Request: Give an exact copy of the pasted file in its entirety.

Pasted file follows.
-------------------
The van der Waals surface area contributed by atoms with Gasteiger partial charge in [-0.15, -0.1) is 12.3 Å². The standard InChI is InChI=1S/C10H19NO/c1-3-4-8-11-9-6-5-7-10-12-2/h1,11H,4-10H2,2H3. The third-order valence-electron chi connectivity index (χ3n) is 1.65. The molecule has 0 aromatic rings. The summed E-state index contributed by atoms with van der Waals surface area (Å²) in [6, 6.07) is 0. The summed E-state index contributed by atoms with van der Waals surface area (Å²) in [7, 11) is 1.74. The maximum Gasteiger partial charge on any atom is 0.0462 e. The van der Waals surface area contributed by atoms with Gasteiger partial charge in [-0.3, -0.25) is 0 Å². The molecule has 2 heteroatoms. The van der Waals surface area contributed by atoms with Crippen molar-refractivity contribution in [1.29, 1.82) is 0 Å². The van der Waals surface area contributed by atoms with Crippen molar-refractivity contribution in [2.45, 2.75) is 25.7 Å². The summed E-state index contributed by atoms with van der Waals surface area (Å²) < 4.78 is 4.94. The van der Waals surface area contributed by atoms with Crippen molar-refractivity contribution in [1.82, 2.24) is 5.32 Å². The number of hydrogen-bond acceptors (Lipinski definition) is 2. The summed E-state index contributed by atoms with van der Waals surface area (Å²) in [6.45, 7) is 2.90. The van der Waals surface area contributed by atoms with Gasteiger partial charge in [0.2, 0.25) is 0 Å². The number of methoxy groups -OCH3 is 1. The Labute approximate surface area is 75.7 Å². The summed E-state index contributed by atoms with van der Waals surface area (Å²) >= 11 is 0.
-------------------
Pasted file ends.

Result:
The van der Waals surface area contributed by atoms with Gasteiger partial charge in [-0.15, -0.1) is 12.3 Å². The standard InChI is InChI=1S/C10H19NO/c1-3-4-8-11-9-6-5-7-10-12-2/h1,11H,4-10H2,2H3. The third-order valence-electron chi connectivity index (χ3n) is 1.65. The molecule has 0 aromatic rings. The summed E-state index contributed by atoms with van der Waals surface area (Å²) in [6, 6.07) is 0. The summed E-state index contributed by atoms with van der Waals surface area (Å²) in [7, 11) is 1.74. The maximum Gasteiger partial charge on any atom is 0.0462 e. The van der Waals surface area contributed by atoms with Gasteiger partial charge in [-0.3, -0.25) is 0 Å². The molecule has 2 heteroatoms. The van der Waals surface area contributed by atoms with Crippen molar-refractivity contribution in [1.29, 1.82) is 0 Å². The van der Waals surface area contributed by atoms with Crippen molar-refractivity contribution in [2.45, 2.75) is 25.7 Å². The summed E-state index contributed by atoms with van der Waals surface area (Å²) < 4.78 is 4.94. The van der Waals surface area contributed by atoms with Crippen molar-refractivity contribution in [1.82, 2.24) is 5.32 Å². The number of hydrogen-bond acceptors (Lipinski definition) is 2. The summed E-state index contributed by atoms with van der Waals surface area (Å²) in [6.45, 7) is 2.90. The van der Waals surface area contributed by atoms with Gasteiger partial charge in [0.2, 0.25) is 0 Å². The number of methoxy groups -OCH3 is 1. The Labute approximate surface area is 75.7 Å². The summed E-state index contributed by atoms with van der Waals surface area (Å²) >= 11 is 0.